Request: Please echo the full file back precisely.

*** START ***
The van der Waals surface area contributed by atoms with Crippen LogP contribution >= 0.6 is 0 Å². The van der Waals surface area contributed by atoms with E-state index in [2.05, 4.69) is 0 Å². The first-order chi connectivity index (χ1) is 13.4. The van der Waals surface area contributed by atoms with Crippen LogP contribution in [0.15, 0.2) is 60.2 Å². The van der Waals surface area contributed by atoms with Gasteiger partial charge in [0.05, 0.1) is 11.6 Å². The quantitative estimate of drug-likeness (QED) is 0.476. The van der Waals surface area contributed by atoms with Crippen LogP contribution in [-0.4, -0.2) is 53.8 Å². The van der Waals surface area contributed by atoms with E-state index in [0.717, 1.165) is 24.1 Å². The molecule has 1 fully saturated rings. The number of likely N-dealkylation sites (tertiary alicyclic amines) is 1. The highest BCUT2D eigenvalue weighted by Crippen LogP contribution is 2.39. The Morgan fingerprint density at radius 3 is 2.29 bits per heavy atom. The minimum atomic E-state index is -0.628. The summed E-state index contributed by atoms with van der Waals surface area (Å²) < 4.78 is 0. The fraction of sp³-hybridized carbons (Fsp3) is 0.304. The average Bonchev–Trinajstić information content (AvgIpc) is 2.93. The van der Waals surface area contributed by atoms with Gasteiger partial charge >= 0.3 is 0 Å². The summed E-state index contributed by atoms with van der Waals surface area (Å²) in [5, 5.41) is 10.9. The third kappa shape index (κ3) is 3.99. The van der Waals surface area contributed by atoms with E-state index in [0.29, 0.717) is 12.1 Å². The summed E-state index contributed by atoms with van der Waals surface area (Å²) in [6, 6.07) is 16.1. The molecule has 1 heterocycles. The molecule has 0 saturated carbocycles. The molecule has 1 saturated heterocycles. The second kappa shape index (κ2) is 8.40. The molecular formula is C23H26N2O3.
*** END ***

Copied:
The van der Waals surface area contributed by atoms with Crippen LogP contribution >= 0.6 is 0 Å². The van der Waals surface area contributed by atoms with E-state index in [2.05, 4.69) is 0 Å². The first-order chi connectivity index (χ1) is 13.4. The van der Waals surface area contributed by atoms with Crippen LogP contribution in [0.15, 0.2) is 60.2 Å². The van der Waals surface area contributed by atoms with Gasteiger partial charge in [0.05, 0.1) is 11.6 Å². The quantitative estimate of drug-likeness (QED) is 0.476. The van der Waals surface area contributed by atoms with Crippen LogP contribution in [-0.4, -0.2) is 53.8 Å². The van der Waals surface area contributed by atoms with E-state index in [0.717, 1.165) is 24.1 Å². The molecule has 1 fully saturated rings. The number of likely N-dealkylation sites (tertiary alicyclic amines) is 1. The highest BCUT2D eigenvalue weighted by Crippen LogP contribution is 2.39. The Morgan fingerprint density at radius 3 is 2.29 bits per heavy atom. The minimum atomic E-state index is -0.628. The summed E-state index contributed by atoms with van der Waals surface area (Å²) < 4.78 is 0. The fraction of sp³-hybridized carbons (Fsp3) is 0.304. The average Bonchev–Trinajstić information content (AvgIpc) is 2.93. The van der Waals surface area contributed by atoms with Gasteiger partial charge >= 0.3 is 0 Å². The summed E-state index contributed by atoms with van der Waals surface area (Å²) in [5, 5.41) is 10.9. The third kappa shape index (κ3) is 3.99. The van der Waals surface area contributed by atoms with E-state index in [0.29, 0.717) is 12.1 Å². The summed E-state index contributed by atoms with van der Waals surface area (Å²) in [6, 6.07) is 16.1. The molecule has 1 heterocycles. The molecule has 0 saturated carbocycles. The molecule has 1 saturated heterocycles. The second kappa shape index (κ2) is 8.40. The molecular formula is C23H26N2O3.